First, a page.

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Volkswagen of America will try to woo older, more affluent buyers with the launch of its larger Passat sedan in mid-November.

While the average age of a current Passat owner is 40, the new model will be targeted at 30-to-50-year-old buyers with a median annual household income of $80,000, VW said.

"We are hoping and planning to retain a lot of our Jetta and Golf owners who are buying up" to larger vehicles, said Liz Vanzura, advertising director at VW.


The car's ad theme will be "Live larger"; the advertising will fall under VW's "Drivers Wanted" umbrella branding effort, said Ms. Vanzura.

The marketer's move upstream is a strategy devised by Ferdinand Piech, chairman of the German parent company. He has said he wants VW to compete against Mercedes-Benz since Mercedes moved downstream with its new, small 1998 A-Class in Europe.

Before the new Passat, VW didn't have a move-up vehicle; the average age of the owner of a Jetta, VW's best-seller in the U.S., is 31.

Ms. Vanzura declined to discuss ad spending for the campaign. VW is expected to spend about $15 million marketing the Passat through the first quarter.


The car received only $2.4 million in measured media spending last year, and a mere $33,000 in the first half of '97, according to Competitive Media Reporting.

The new Passat is getting a bigger ad push because VW is seeking to sell 40,000 Passats annually-double what it sold in 1996. This year, through September, Passat sales have slid nearly 39%, to 9,778, vs. a year ago.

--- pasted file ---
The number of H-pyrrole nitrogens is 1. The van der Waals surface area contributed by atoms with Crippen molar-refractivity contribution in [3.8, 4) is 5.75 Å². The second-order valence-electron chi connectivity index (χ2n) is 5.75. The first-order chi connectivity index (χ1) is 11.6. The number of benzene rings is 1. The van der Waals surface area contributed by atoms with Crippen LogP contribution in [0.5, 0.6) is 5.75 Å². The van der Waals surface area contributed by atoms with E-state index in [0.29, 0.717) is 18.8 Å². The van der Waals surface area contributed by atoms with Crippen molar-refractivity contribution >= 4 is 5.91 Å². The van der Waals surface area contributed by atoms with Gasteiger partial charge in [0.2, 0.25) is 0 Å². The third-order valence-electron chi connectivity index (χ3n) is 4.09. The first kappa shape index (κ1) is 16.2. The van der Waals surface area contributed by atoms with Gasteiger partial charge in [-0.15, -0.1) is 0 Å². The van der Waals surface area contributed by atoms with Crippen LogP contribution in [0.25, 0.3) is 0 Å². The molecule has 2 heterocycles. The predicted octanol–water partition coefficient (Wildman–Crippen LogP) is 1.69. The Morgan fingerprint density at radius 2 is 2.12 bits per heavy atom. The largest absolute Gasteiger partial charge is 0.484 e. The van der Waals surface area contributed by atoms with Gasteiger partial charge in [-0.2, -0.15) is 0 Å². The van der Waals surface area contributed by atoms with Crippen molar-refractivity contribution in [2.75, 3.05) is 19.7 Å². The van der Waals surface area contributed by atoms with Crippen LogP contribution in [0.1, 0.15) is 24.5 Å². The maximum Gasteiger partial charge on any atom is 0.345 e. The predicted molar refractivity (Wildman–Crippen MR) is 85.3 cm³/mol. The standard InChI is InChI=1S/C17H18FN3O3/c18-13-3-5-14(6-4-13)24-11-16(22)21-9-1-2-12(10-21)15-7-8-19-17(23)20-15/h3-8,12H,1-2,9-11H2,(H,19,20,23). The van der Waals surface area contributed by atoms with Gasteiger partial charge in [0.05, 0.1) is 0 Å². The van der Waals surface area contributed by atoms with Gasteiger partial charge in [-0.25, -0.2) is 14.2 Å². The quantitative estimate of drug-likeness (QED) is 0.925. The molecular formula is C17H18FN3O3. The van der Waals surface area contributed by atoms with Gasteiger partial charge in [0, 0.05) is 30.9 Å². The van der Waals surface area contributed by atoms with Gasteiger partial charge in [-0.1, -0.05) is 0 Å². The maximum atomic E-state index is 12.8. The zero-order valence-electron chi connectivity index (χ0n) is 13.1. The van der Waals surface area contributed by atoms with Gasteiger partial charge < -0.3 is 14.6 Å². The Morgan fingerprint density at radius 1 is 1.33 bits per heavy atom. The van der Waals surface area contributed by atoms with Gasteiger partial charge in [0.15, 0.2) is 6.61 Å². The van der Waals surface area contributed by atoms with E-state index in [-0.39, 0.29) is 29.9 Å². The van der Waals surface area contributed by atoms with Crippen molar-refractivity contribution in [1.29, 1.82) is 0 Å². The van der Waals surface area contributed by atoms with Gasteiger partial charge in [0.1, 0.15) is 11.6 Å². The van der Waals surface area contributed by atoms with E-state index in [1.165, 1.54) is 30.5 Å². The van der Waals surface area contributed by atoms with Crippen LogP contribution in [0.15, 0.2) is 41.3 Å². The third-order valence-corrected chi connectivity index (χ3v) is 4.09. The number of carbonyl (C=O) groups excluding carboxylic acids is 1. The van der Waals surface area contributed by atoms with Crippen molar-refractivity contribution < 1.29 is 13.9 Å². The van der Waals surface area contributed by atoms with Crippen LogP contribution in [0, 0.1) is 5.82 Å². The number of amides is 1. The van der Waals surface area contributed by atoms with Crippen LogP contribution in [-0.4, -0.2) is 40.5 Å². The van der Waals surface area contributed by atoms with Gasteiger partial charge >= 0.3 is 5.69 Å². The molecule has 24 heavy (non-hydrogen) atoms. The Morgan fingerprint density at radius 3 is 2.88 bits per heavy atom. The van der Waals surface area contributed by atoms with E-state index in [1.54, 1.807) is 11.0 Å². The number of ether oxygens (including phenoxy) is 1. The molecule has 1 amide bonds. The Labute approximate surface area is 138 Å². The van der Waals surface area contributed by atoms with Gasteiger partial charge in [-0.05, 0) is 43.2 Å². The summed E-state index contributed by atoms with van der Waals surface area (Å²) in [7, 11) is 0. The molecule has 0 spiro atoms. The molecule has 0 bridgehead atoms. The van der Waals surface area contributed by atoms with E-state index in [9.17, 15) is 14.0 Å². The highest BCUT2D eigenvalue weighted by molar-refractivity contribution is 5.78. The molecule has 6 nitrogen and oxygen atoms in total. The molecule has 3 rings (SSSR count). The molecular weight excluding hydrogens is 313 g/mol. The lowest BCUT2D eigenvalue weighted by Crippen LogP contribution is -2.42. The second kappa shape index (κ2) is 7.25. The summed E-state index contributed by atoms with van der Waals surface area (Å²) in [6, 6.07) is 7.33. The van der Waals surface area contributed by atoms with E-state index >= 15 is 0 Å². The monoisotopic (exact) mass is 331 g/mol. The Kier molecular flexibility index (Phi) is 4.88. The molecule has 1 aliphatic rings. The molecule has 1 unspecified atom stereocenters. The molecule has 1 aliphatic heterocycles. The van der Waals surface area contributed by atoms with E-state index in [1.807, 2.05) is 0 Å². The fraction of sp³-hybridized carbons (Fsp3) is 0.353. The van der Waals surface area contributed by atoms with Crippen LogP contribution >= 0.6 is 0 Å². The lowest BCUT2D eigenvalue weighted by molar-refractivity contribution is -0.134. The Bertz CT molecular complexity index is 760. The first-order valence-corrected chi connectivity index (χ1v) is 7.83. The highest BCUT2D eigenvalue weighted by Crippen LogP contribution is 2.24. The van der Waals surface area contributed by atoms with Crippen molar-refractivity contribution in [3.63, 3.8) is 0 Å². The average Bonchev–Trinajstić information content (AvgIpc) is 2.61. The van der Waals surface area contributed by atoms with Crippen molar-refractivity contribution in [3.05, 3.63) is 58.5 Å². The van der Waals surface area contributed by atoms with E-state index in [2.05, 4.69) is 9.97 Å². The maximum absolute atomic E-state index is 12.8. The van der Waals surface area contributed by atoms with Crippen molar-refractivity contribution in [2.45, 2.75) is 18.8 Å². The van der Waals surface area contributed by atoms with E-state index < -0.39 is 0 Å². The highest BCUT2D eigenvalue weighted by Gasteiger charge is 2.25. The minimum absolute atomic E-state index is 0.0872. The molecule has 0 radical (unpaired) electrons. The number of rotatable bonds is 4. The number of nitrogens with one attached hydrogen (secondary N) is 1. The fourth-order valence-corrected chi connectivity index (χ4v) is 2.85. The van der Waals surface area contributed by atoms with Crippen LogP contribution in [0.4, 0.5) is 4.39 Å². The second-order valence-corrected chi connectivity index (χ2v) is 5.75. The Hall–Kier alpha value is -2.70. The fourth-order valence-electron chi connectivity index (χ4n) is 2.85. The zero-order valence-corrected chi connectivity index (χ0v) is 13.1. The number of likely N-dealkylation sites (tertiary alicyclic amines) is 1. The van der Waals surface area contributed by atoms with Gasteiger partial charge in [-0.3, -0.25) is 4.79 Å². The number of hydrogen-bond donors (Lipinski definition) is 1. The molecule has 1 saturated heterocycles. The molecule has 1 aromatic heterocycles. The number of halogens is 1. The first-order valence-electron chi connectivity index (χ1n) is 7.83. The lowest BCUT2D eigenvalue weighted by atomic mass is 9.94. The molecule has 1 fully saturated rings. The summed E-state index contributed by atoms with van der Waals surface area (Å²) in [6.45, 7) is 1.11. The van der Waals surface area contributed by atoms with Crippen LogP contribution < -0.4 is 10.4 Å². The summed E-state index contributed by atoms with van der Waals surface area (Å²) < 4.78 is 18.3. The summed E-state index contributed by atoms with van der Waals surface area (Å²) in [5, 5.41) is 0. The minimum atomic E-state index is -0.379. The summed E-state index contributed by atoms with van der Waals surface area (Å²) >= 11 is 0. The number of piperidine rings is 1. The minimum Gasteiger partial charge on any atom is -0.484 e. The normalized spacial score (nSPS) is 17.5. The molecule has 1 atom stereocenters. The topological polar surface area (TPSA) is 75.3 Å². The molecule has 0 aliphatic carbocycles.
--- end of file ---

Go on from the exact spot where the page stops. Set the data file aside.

The Passat campaign from Arnold Communications, Boston, breaks first in print; An 8-page ad runs in December issues of auto enthusiast books, followed by a three-page ad in other enthusiast books.

The first of three commercials will air in VW's top 18 markets Nov. 16 during National Football League broadcasts on Fox, followed by a three-page ad in USA Today.

The spots will be extended national early in the first quarter, on NBC, Fox, MTV and ESPN.


The larger Passat has sold well in Europe, where it went on sale first, with a six-cylinder engine and all-wheel-drive, said James Hall, auto analyst at AutoPacific. Early buyers of the European Passat were trading in Mercedes' C-Class cars, he said.

That isn't likely to happen in the U.S. because VW will first sell the more value-price, 4-cylinder version, he said.

Passat will compete with American Honda Motor Co.'s Accord, Ford Motor Co.'s Ford Taurus and General Motors Corp.'s Chevrolet Malibu, which cost less than Passat, Mr. Hall said.

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